20.3. Creating a SQL Server Database
You've suffered through the long and grueling installation process. Now it's time to reap the rewards of your labor and create your first SQL Server database.
Access gives you two ways to create a SQL Server database:
Generally , upsizing a database is easiest because it lets you design your tables using the tools you're most familiar with, and then transfer your data. (As you'll see, creating a SQL Server table in Access is a similar, but subtly different process from creating an ordinary Access table. It's a bit like you'd feel if you got up in the morning and found someone had swapped your sock drawer with your CD collection. Everything's therejust not where you expect.)
The direct-creation approach also has its advantages. Most importantly, it gives you more control because you don't have a conversion step. Access databases don't line up exactly with SQL Server databases (for example, the field data types that you use are similar, but slightly different). If you create your database in SQL Server from the start, you'll dodge any potential conversion issues.
It the following sections, you'll learn about both approaches.
20.3.1. Upsizing a Database
Access has a handy Upsizing wizard that can convert any Access database into a SQL Server database. The Upsizing wizard is similar to the database splitter (Section 18.2.2)when you're finished, you'll have a front end and a back end. Your front end is an Access file that contains your forms, reports , macros, and code. Your back end is the data (and usually the queries), which are in SQL Server's capable hands.
Here's how to take the Upsizing wizard for a whirl:
Choose "Create new database," and then click Next .
If you've already created a SQL Server database in your SQL Server computer (for example, using another database management tool), you could choose "Use existing database" to transfer your Access tables into that database. However, it almost always makes sense to create a new database. After all, a database engine like SQL Server can store a virtually unlimited number of databases.
In the next step (Figure 20-6), you need to tell Access where to find your database server. First, supply the server name in the box at the top of the window .
The server name consists of the name of the computer that's running SQL Server, followed by a backslash, followed by the word SQLEXPRESS. So, if the computer that's running SQL Server is named FudgeServer, you'd find your database at FudgeServer\SQLEXPRESS. If you're connecting to the full version of SQL Server (not the Express edition), you usually don't need the second part, so just FudgeServer would do. Consult with your database administrator for help.
Keep the Use Trusted Connection checkbox turned on .
This action tells Access to connect using your Windows account. However, if you need to supply a different user name and password connection, clear the checkbox, and then enter this information in the text boxes below.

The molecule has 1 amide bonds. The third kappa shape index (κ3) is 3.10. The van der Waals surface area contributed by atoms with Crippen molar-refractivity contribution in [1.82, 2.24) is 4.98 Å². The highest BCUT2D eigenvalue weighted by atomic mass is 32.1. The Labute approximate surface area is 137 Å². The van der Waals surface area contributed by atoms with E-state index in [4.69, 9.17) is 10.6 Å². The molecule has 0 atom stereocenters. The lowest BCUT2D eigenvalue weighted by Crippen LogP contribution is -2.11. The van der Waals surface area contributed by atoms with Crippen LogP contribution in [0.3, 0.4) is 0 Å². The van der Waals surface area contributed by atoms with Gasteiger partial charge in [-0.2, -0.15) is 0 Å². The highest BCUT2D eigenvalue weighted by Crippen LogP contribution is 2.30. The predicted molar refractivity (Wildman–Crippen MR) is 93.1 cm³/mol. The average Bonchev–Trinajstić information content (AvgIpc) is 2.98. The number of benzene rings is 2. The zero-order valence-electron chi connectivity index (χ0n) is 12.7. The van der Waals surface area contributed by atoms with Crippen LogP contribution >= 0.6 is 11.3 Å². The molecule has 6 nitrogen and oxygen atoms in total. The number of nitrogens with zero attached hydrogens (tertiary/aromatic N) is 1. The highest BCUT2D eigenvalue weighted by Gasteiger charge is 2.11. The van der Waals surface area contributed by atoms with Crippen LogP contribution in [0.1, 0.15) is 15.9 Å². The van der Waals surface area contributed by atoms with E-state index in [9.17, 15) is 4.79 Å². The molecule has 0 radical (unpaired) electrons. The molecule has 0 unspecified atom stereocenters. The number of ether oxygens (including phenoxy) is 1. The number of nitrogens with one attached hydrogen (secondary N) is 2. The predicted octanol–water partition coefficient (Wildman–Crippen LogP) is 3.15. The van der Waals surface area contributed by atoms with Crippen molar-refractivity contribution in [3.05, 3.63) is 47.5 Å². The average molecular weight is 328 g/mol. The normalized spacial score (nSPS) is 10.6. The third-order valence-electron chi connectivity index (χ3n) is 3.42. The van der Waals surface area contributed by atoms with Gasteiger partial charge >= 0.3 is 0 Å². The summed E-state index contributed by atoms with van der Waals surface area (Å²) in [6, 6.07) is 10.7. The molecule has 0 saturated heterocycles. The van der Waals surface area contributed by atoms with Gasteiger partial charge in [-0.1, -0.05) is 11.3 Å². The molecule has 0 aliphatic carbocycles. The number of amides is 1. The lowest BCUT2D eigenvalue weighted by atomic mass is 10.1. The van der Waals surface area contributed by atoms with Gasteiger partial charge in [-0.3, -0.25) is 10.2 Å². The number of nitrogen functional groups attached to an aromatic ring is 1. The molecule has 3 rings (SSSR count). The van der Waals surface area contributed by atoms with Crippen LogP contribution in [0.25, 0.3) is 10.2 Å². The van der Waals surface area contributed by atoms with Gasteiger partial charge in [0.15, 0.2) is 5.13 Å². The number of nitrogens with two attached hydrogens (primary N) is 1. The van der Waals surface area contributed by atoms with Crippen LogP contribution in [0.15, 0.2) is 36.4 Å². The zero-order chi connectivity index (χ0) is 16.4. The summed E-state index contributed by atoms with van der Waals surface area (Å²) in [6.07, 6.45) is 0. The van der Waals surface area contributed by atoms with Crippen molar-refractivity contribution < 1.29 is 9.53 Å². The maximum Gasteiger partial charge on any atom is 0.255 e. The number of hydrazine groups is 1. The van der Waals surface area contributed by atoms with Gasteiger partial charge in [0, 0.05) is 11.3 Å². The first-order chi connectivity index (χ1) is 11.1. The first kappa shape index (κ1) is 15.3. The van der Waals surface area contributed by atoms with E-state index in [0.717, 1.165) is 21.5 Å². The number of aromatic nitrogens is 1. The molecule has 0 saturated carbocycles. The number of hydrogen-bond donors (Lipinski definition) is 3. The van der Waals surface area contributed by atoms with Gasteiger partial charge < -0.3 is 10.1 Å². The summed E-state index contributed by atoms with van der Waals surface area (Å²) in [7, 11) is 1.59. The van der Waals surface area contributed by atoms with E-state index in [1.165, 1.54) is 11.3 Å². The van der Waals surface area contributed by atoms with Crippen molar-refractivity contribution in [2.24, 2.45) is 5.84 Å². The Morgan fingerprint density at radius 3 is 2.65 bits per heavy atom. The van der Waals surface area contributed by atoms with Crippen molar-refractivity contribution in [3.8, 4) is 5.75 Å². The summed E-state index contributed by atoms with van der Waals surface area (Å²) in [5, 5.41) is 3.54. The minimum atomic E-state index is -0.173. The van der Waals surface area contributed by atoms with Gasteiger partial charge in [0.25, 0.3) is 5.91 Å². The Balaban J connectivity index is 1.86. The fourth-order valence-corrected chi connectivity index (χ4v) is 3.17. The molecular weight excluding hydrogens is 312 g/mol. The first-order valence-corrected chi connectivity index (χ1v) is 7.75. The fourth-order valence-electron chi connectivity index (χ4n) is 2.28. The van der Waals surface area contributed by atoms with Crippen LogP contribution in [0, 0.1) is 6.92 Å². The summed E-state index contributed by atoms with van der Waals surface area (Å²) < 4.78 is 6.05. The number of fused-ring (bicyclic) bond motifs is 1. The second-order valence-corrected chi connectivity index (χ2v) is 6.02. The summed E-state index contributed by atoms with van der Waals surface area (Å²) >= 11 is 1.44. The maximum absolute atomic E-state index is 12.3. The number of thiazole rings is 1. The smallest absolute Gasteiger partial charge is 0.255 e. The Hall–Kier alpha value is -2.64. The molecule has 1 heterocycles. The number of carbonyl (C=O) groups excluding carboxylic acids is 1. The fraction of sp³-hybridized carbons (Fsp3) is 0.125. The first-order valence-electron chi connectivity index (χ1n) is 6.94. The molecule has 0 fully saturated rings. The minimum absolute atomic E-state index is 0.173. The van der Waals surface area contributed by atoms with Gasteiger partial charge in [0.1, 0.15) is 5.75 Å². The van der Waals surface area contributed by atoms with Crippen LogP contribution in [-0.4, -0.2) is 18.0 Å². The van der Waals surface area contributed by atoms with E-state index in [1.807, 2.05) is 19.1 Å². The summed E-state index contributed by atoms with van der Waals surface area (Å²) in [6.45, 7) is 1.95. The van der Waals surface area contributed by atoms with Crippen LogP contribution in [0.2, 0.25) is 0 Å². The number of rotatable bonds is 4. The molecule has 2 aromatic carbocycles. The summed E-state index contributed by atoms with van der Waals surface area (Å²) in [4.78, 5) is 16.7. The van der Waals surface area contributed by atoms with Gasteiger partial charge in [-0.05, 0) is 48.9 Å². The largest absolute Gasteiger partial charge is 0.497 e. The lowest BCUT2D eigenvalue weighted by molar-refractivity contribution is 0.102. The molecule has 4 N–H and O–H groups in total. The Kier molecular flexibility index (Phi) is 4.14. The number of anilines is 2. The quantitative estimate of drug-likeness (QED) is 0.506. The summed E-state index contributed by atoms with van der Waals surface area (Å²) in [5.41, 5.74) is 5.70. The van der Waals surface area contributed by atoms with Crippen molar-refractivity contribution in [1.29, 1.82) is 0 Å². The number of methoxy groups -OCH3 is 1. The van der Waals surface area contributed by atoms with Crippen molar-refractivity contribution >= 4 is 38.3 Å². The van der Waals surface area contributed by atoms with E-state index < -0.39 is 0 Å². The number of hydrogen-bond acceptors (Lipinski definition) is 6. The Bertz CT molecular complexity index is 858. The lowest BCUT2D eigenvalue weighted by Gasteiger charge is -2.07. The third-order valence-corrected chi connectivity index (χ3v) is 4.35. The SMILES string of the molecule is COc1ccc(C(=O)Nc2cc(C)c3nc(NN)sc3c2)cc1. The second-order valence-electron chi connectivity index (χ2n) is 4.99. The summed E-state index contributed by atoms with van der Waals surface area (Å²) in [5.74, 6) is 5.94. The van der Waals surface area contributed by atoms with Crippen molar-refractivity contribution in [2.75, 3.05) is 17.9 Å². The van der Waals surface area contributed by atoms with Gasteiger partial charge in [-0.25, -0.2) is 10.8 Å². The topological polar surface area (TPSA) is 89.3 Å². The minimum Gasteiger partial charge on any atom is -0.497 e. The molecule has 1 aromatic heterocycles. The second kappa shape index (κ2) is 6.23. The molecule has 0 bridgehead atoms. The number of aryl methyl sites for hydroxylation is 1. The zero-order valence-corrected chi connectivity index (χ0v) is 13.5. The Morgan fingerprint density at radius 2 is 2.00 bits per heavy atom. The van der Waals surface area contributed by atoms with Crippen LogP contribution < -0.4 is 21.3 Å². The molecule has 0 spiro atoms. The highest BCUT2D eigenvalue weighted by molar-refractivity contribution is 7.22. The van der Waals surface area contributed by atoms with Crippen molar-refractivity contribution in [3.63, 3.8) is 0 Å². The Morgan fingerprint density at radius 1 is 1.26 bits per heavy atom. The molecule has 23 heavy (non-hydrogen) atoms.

Enter the name for your database, and then click Next .
Use the same rules you follow for naming database objectsbe short and leave out spaces and other punctuation.
Choose the tables you want to transfer to your database (Figure 20-7), and then click Next .
Access doesn't let you pick the queries you want to transfer. Instead, it transfers all the queries that are related to the tables you pick. Other objects, like forms and reports, are never transferred.
The next steps lets you control how SQL Server creates your tables (Figure 20-8). Change any options you want, and then click Next .
In Chapter 2 you learned about indexes, and in Chapter 4 you learned about default values and validation rules. Usually, if you've taken the time to define these ingredients in Access, you also want them in the exported SQL Server tables, so leave the checkboxes turned on. Here are the other options you can use:
Table relationships . Keep this checkbox turned on, because it ensures that the relationships you've defined between your tables are enforced by SQL Server. You have two options here. "Use DRI" is short for "use data relational integrityin other words, the standard practice of making sure you can't create child records that link to a nonexistent parent (Section 5.2.3). "Use triggers" tells SQL Server to use the less common cascading deletes and cascading updates features (Section 188.8.131.52).
Add timestamp fields to tables . This setting lets you create a timestamp fieldan extra field whose only purpose is to record each time a change is made. The timestamp field is sometimes used to prevent clashing edits, because it lets you check if someone else has made changes to a record since the last time you looked at it. Usually, you won't add any timestamp fields. Instead, you'll add them to specific tables later on if you decide you want this feature.